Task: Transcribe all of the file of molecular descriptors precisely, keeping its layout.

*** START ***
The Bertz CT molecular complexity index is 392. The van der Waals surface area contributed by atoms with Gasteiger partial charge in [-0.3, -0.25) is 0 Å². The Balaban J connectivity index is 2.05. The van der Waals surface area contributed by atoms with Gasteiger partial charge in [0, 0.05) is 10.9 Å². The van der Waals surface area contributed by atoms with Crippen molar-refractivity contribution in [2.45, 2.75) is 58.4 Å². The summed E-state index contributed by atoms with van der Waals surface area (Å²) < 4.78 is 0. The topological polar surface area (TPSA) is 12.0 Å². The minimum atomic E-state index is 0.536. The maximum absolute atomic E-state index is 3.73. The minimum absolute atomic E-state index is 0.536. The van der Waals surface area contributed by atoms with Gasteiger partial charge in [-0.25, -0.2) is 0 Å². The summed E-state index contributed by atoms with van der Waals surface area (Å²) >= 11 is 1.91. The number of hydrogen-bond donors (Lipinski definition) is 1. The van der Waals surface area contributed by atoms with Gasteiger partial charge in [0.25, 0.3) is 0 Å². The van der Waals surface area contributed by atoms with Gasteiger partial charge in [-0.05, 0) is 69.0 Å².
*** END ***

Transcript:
The Bertz CT molecular complexity index is 392. The van der Waals surface area contributed by atoms with Gasteiger partial charge in [-0.3, -0.25) is 0 Å². The Balaban J connectivity index is 2.05. The van der Waals surface area contributed by atoms with Gasteiger partial charge in [0, 0.05) is 10.9 Å². The van der Waals surface area contributed by atoms with Crippen molar-refractivity contribution in [2.45, 2.75) is 58.4 Å². The summed E-state index contributed by atoms with van der Waals surface area (Å²) < 4.78 is 0. The topological polar surface area (TPSA) is 12.0 Å². The minimum atomic E-state index is 0.536. The maximum absolute atomic E-state index is 3.73. The minimum absolute atomic E-state index is 0.536. The van der Waals surface area contributed by atoms with Gasteiger partial charge in [-0.25, -0.2) is 0 Å². The summed E-state index contributed by atoms with van der Waals surface area (Å²) >= 11 is 1.91. The number of hydrogen-bond donors (Lipinski definition) is 1. The van der Waals surface area contributed by atoms with Gasteiger partial charge in [0.25, 0.3) is 0 Å². The van der Waals surface area contributed by atoms with Gasteiger partial charge in [-0.05, 0) is 69.0 Å².